“Lin-Sanity” stands as an example of how a person, concept or product can catch-a-fire (in terms of popularity) and create an immense amount of buzz quickly. In addition, marketers have capitalized on the awareness of trending sensations like Lin and attached their brand to his.
As marketers and advertisers, we are witnessing a free lesson of a traditional marketing tactic — emotional attachments. Communications experts would refer to this as an appeal based on “pathos” or emotion. Lin’s rapid rise to fame reintroduces this notion and reinforces the idea that consumers still crave a feel-good storyline.
The most important lesson is that Lin-Sanity serves as a call to action for marketers and advertisers to evaluate their methods and understand that emotional attachment to brands still exists. Properly leveraging this notion can add significant return on investment, especially to products that have existed for a long time.
One of the greatest strengths with social media (Twitter, in particular) is that trending topics bring with them a certain tone or mood as exemplified by certain expressions and punctuation used. In this case, Lin is a social media phenom that has captured audiences across many verticals and the tone surrounding him is one of positivity and wonder coupled with notions of an underdog spirit and genuine excitement. Small businesses can leverage this same strategy to make an emotional appeal that much stronger to reach audiences outside of their target market.
Due to the expansive nature of social media, the spectrum of users in terms of demographic diversity is immense. Small businesses looking to both use social media and leverage trending phenomena can track the different people who are participating in the issue and learn the demographic groups involved. This can be learned by analyzing who the biggest participators are and who makes up the mass of others involved in the trend.
Relevant demographic information is the male-female distinction, geographic location and particular interest groups, among other elements. Learning which demographic groups are participating and care about the phenomena can then inform the small business marketers who will receive their phenomena-related messages the best. These groups may indeed be outside their target audience which will afford them the opportunity to grow their audience and customer base. If those participating are within the company’s target audience or a portion of them are within their target audience, then there is potential to grow a stronger connection with them and affirm brand loyalty.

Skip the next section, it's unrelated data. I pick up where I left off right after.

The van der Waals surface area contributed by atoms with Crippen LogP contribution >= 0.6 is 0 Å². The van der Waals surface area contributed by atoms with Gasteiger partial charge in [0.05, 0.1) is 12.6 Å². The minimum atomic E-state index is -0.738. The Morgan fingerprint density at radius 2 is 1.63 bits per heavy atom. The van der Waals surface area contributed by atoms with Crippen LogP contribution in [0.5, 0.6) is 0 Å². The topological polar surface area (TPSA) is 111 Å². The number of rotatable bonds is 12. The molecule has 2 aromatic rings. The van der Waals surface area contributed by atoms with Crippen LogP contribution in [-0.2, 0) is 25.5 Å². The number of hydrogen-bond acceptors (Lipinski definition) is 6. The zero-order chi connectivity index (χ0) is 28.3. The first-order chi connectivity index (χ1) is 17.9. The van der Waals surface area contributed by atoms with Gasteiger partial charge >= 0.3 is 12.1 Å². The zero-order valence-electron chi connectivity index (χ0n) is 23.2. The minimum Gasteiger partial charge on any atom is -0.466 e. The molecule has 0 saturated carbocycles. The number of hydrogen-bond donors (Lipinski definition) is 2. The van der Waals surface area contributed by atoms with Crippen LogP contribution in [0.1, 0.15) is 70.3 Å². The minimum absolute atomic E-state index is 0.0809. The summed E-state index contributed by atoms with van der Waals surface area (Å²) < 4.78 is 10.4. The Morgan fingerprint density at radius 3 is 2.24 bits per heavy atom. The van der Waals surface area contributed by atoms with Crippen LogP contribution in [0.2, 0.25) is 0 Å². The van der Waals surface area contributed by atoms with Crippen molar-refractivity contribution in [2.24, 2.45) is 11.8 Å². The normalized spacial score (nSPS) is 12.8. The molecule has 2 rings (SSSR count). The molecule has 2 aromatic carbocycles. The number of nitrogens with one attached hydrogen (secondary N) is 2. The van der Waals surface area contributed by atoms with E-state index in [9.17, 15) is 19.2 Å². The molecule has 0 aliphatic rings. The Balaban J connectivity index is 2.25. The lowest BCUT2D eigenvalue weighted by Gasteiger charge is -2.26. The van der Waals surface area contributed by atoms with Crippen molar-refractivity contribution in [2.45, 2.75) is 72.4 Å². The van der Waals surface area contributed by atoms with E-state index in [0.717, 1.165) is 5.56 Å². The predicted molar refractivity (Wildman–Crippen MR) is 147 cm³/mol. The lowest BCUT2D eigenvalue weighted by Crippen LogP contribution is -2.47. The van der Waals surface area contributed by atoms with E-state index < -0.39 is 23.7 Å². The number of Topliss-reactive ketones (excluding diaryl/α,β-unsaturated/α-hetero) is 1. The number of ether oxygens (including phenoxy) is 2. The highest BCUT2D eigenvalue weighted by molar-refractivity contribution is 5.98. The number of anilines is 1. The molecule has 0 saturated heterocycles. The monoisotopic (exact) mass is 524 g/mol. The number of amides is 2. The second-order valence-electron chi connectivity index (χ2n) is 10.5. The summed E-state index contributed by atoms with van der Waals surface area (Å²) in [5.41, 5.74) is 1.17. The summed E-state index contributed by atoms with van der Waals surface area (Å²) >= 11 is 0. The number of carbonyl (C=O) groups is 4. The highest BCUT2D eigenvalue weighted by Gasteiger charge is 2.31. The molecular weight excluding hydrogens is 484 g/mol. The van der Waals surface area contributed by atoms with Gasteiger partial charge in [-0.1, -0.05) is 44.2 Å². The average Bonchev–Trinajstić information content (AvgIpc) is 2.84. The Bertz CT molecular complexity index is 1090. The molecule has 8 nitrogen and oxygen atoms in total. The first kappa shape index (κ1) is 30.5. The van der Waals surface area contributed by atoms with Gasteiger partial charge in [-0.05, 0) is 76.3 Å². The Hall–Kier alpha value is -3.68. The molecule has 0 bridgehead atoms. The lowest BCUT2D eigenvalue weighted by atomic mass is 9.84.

Furthermore, Lin’s case is an example of building brand loyalty through unique storylines and leveraging it on social media. Since small businesses typically have a unique story as to how they came to fruition, there is an opportunity to leverage pathos and create a similar emotional attachment to their brand. Simply put, telling their story can be a strategic approach to appealing to customers and establishing their own sort of emotional excitement. Brand loyalty is the result.
The ability to reestablish this can help certain older products catch-a-fire and return to prominence. Small businesses can leverage this by directly connecting with consumers. As we have seen, sometimes stimulating consumer’s emotions and generating a traditional feel-good storyline can take an average (or even poorly known) brand and make it a phenomenon.
Kenneth C. Wisnefski is founder and chief executive of WebiMax
, an online marketing firm in Mount Laurel, N.J., specializing in search engine optimization, search engine marketing, pay per click management and social media marketing.